Portland, July 29th. “Get into your river” was the theme of the 2nd annual Big Float . Over 1,400 people hopped into the Willamette River, according to organizer Will Levenson. (Photo credit,  Lisa Loving, News Editor of The Skanner ) The goal of event is to support river preservation and healthy development of the Willamette as a recreational resource, and have a whale of a good time. The Big Float is a benefit for Willamette Riverkeeper.

Open to all ages, the event begins with a parade. Floaters gather near the east entrance to the Hawthorne Bridge, then carry or wear their flotation devices across the bridge, march south along Waterfront Park and finally launch into the river at the beach area beneath the Marquam Bridge.

THE BIG FLOAT is an opportunity for the people of Portland to partake in a public display of affection for the Willamette River. In grand style, the event will begin with a “parade of floaters”.

The Big Float is an opportunity for the people of Portland to partake in a public display of affection for the Willamette.

 

Will Levenson, Portland, organizer of the second annual Big Float on the Willamette River in downtown Portland

Will Levenson was offering “Free Hugs”. He’s the high spirited organizer of The Big Float.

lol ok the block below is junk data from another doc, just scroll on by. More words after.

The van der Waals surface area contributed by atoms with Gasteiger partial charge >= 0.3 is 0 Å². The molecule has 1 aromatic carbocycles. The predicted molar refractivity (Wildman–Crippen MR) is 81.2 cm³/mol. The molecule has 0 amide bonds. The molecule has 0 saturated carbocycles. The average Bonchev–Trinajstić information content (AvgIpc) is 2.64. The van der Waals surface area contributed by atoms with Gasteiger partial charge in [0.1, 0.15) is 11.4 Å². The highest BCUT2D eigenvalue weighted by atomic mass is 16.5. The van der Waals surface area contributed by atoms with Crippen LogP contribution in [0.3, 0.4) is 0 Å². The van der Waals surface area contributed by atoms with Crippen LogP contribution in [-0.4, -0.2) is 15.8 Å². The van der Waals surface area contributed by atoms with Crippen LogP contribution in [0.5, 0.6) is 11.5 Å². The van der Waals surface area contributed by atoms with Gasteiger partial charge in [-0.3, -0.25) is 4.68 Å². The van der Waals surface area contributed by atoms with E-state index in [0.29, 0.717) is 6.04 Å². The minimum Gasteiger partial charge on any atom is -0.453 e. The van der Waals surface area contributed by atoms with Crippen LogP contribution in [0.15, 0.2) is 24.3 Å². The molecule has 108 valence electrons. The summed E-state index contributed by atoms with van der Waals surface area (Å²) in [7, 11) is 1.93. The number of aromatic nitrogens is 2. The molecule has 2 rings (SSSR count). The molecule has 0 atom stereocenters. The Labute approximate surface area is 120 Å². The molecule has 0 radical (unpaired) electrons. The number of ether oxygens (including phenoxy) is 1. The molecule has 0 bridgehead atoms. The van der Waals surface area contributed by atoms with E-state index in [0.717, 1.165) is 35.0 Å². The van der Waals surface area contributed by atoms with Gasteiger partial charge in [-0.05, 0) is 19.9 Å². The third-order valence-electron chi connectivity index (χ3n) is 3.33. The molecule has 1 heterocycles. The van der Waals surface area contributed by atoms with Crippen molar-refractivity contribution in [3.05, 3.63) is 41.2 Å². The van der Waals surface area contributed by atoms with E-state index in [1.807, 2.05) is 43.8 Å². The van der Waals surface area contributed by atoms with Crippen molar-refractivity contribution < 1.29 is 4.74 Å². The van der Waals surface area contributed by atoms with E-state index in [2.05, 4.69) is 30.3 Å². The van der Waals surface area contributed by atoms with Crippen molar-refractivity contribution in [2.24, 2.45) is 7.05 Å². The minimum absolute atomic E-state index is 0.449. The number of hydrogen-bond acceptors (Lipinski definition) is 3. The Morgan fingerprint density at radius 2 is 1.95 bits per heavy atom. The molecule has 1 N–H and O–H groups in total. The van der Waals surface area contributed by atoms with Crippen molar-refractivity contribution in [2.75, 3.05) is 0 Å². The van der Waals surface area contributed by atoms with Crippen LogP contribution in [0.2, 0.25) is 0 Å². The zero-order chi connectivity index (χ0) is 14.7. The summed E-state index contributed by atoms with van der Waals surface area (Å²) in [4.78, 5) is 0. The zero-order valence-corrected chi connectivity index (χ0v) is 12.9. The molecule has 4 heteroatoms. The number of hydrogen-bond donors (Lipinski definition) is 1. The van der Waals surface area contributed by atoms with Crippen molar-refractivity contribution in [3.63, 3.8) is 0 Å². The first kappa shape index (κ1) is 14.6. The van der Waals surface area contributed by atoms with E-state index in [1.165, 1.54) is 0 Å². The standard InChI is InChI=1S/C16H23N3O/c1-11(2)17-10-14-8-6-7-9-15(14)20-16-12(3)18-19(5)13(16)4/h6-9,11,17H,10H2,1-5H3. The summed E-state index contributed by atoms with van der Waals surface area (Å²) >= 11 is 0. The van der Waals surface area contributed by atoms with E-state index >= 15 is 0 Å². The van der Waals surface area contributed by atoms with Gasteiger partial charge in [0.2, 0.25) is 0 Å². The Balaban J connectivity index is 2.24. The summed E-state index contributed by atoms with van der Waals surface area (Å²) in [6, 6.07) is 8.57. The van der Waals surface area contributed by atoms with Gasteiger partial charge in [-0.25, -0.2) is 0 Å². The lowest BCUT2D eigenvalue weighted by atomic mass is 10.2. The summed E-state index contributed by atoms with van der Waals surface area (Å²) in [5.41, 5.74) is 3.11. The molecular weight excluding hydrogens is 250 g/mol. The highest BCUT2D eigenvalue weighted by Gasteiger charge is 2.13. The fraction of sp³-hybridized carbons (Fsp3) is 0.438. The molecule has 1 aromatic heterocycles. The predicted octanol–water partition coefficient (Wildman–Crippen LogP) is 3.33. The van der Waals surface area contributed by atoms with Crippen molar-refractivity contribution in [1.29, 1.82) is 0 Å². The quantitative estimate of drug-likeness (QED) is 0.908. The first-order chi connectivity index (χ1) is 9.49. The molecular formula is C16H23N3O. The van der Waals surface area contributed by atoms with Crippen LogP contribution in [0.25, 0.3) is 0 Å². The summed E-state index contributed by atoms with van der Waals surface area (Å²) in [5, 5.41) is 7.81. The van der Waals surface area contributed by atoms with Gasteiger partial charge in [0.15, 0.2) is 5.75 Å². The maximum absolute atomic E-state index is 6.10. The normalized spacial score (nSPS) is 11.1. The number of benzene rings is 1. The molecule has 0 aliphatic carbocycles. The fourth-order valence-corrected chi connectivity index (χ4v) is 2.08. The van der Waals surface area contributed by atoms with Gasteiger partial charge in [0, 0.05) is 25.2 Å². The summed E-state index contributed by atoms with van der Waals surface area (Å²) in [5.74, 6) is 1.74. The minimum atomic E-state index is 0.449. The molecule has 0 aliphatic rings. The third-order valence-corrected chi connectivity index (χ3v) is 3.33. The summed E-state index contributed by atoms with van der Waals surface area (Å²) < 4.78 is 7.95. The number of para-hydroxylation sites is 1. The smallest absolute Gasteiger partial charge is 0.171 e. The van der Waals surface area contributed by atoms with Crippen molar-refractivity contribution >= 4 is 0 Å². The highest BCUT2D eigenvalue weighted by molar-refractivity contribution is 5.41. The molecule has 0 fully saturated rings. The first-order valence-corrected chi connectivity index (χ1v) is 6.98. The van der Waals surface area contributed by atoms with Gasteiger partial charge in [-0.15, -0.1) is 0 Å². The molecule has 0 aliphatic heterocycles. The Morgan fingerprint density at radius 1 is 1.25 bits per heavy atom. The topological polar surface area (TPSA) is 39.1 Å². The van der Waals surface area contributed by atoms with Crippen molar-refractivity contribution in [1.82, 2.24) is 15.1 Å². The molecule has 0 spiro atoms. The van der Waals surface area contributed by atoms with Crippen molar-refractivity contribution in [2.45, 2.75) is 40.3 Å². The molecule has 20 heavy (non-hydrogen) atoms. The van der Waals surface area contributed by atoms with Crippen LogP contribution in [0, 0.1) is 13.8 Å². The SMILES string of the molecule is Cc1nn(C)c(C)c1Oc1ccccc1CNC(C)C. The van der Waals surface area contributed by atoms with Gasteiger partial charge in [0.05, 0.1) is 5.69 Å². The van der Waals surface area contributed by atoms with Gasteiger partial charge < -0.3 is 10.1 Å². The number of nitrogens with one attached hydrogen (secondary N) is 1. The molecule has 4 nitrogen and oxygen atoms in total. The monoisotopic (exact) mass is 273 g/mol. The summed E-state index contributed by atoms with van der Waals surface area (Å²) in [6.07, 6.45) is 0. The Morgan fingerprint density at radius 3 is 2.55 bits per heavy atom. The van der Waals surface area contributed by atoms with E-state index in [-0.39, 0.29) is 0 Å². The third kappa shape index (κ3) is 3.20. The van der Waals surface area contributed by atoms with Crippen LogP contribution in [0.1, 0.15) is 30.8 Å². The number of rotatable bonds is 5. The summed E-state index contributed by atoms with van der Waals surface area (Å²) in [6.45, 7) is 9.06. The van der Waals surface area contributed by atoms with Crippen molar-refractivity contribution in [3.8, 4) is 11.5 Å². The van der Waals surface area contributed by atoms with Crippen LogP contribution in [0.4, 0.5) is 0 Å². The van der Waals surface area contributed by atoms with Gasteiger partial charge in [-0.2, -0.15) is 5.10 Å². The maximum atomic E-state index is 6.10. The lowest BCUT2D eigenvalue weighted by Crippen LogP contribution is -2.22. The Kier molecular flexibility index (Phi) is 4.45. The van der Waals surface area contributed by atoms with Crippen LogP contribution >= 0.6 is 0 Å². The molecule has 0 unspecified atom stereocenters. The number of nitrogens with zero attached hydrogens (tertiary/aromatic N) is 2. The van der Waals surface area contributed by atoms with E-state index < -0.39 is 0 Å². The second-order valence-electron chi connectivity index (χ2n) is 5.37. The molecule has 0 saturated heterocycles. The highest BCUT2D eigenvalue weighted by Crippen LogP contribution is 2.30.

Despite public perception, the Willamette River is approved for swimming, except in the now rare instances when Combined Sewer Overflow (CSO) conditions are present. According to DEQ, with the Big Pipe project now complete, it’s expected that a CSO will occur only once every two summers.

This year featured a paddlers parade - kayakers, canoeists, dragon boaters, and crew teams.

This year featured a paddlers parade, kayakers, canoeists, dragon boaters, and crew teams.

 

A few four-legged friends made the Willamette River Crossing

A few four-legged friends made the Willamette River Crossing.

 

    Floaters headed east across the river and proceed downstream to the landing area, where swimming was allowed. All floaters must have a flotation device and wear a life vest.

Floaters said the water was pretty warm. They headed east across the river and proceeded downstream to the landing area, where swimming was allowed.

 

Live music will be featured on water as well as on land.

Live music was featured on water as well as on land for an after-party.

A Great Crossing celebration featured live music by local bands, plus food carts, exhibits and sponsor booths and a children’s area sponsored by the Grand Ronde Tribes with native American crafts.

Here’s a The Big Float video:

 

From Willamette Riverkeeper:

Willamette Riverkeeper is a non-profit organization whose sole mission is to protect and restore the Willamette River. We believe that a river with good water quality and abundant natural habitat is a basic public right. The Willamette River belongs to all of us and should be protected as such.

We invite you to take a look around our website and get to know more about the Willamette River and our Programs. Join us for a Saturday paddle trip, a volunteer training, or sign up for our action alert list and stay up to date on issues affecting our river.

Thank you to Lisa Loving, News Editor of The Skanner .

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